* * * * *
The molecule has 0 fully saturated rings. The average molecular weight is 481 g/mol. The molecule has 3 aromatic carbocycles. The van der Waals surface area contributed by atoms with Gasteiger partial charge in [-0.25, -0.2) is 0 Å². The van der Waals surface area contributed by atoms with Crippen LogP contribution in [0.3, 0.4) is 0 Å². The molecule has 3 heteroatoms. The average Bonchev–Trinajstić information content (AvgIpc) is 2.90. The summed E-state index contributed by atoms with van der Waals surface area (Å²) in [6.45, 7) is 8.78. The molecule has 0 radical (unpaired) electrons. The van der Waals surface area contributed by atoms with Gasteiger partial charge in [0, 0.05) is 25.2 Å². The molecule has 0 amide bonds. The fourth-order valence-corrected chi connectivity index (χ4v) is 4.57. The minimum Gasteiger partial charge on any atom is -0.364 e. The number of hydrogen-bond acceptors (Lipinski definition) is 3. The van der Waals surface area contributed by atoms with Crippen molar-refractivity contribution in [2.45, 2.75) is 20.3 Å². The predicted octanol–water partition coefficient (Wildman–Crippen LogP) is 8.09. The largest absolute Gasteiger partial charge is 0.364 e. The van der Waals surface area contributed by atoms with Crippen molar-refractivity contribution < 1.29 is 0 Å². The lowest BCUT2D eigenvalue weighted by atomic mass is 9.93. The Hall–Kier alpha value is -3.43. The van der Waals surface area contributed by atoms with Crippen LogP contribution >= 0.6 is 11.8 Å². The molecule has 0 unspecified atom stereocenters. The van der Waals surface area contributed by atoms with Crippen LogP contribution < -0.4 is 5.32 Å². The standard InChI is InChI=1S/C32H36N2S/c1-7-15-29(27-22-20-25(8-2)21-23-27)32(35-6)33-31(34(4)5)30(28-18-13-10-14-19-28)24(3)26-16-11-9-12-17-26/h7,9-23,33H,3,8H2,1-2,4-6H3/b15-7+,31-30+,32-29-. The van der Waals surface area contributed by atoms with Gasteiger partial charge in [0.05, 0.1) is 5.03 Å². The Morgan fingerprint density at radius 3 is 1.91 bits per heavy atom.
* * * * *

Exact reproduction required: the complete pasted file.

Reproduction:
The molecule has 0 fully saturated rings. The average molecular weight is 481 g/mol. The molecule has 3 aromatic carbocycles. The van der Waals surface area contributed by atoms with Gasteiger partial charge in [-0.25, -0.2) is 0 Å². The van der Waals surface area contributed by atoms with Crippen LogP contribution in [0.3, 0.4) is 0 Å². The molecule has 3 heteroatoms. The average Bonchev–Trinajstić information content (AvgIpc) is 2.90. The summed E-state index contributed by atoms with van der Waals surface area (Å²) in [6.45, 7) is 8.78. The molecule has 0 radical (unpaired) electrons. The van der Waals surface area contributed by atoms with Gasteiger partial charge in [0, 0.05) is 25.2 Å². The molecule has 0 amide bonds. The fourth-order valence-corrected chi connectivity index (χ4v) is 4.57. The minimum Gasteiger partial charge on any atom is -0.364 e. The number of hydrogen-bond acceptors (Lipinski definition) is 3. The van der Waals surface area contributed by atoms with Crippen molar-refractivity contribution in [2.45, 2.75) is 20.3 Å². The predicted octanol–water partition coefficient (Wildman–Crippen LogP) is 8.09. The largest absolute Gasteiger partial charge is 0.364 e. The van der Waals surface area contributed by atoms with Crippen molar-refractivity contribution < 1.29 is 0 Å². The lowest BCUT2D eigenvalue weighted by atomic mass is 9.93. The Hall–Kier alpha value is -3.43. The van der Waals surface area contributed by atoms with Crippen LogP contribution >= 0.6 is 11.8 Å². The molecule has 0 unspecified atom stereocenters. The van der Waals surface area contributed by atoms with Crippen LogP contribution < -0.4 is 5.32 Å². The standard InChI is InChI=1S/C32H36N2S/c1-7-15-29(27-22-20-25(8-2)21-23-27)32(35-6)33-31(34(4)5)30(28-18-13-10-14-19-28)24(3)26-16-11-9-12-17-26/h7,9-23,33H,3,8H2,1-2,4-6H3/b15-7+,31-30+,32-29-. The van der Waals surface area contributed by atoms with Gasteiger partial charge in [0.05, 0.1) is 5.03 Å². The Morgan fingerprint density at radius 3 is 1.91 bits per heavy atom.